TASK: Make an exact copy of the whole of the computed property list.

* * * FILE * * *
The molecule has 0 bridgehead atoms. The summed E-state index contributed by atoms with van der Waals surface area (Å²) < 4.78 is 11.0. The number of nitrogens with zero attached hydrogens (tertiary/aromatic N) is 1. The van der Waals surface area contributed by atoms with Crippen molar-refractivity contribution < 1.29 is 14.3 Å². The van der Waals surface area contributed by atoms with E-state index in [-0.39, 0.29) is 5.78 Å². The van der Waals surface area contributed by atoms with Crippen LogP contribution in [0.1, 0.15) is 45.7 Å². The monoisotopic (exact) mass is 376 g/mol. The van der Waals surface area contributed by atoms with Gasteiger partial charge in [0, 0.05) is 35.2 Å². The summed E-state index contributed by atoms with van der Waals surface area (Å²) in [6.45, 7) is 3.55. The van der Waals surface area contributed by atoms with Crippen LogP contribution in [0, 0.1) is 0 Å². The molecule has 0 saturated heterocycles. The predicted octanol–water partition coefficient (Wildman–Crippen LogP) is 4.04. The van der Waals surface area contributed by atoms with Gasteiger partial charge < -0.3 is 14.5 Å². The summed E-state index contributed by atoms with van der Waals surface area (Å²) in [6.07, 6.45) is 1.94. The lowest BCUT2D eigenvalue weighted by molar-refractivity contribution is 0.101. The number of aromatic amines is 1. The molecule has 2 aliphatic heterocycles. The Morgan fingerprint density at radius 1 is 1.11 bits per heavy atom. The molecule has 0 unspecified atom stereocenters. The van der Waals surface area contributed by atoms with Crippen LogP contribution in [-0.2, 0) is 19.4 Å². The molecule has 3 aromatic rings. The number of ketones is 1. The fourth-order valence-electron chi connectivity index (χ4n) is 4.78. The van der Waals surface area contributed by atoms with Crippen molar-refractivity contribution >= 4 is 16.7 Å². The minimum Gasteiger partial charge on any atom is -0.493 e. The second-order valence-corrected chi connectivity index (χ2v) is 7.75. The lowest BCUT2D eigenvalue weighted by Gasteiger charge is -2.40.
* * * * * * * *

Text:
The molecule has 0 bridgehead atoms. The summed E-state index contributed by atoms with van der Waals surface area (Å²) < 4.78 is 11.0. The number of nitrogens with zero attached hydrogens (tertiary/aromatic N) is 1. The van der Waals surface area contributed by atoms with Crippen molar-refractivity contribution < 1.29 is 14.3 Å². The van der Waals surface area contributed by atoms with E-state index in [-0.39, 0.29) is 5.78 Å². The van der Waals surface area contributed by atoms with Crippen LogP contribution in [0.1, 0.15) is 45.7 Å². The monoisotopic (exact) mass is 376 g/mol. The van der Waals surface area contributed by atoms with Gasteiger partial charge in [0, 0.05) is 35.2 Å². The summed E-state index contributed by atoms with van der Waals surface area (Å²) in [6.45, 7) is 3.55. The van der Waals surface area contributed by atoms with Crippen LogP contribution in [0, 0.1) is 0 Å². The molecule has 0 saturated heterocycles. The predicted octanol–water partition coefficient (Wildman–Crippen LogP) is 4.04. The van der Waals surface area contributed by atoms with Gasteiger partial charge < -0.3 is 14.5 Å². The summed E-state index contributed by atoms with van der Waals surface area (Å²) in [6.07, 6.45) is 1.94. The lowest BCUT2D eigenvalue weighted by molar-refractivity contribution is 0.101. The number of aromatic amines is 1. The molecule has 2 aliphatic heterocycles. The Morgan fingerprint density at radius 1 is 1.11 bits per heavy atom. The molecule has 0 unspecified atom stereocenters. The van der Waals surface area contributed by atoms with Crippen LogP contribution in [-0.2, 0) is 19.4 Å². The molecule has 3 aromatic rings. The number of ketones is 1. The fourth-order valence-electron chi connectivity index (χ4n) is 4.78. The van der Waals surface area contributed by atoms with Crippen molar-refractivity contribution >= 4 is 16.7 Å². The minimum Gasteiger partial charge on any atom is -0.493 e. The second-order valence-corrected chi connectivity index (χ2v) is 7.75. The lowest BCUT2D eigenvalue weighted by Gasteiger charge is -2.40.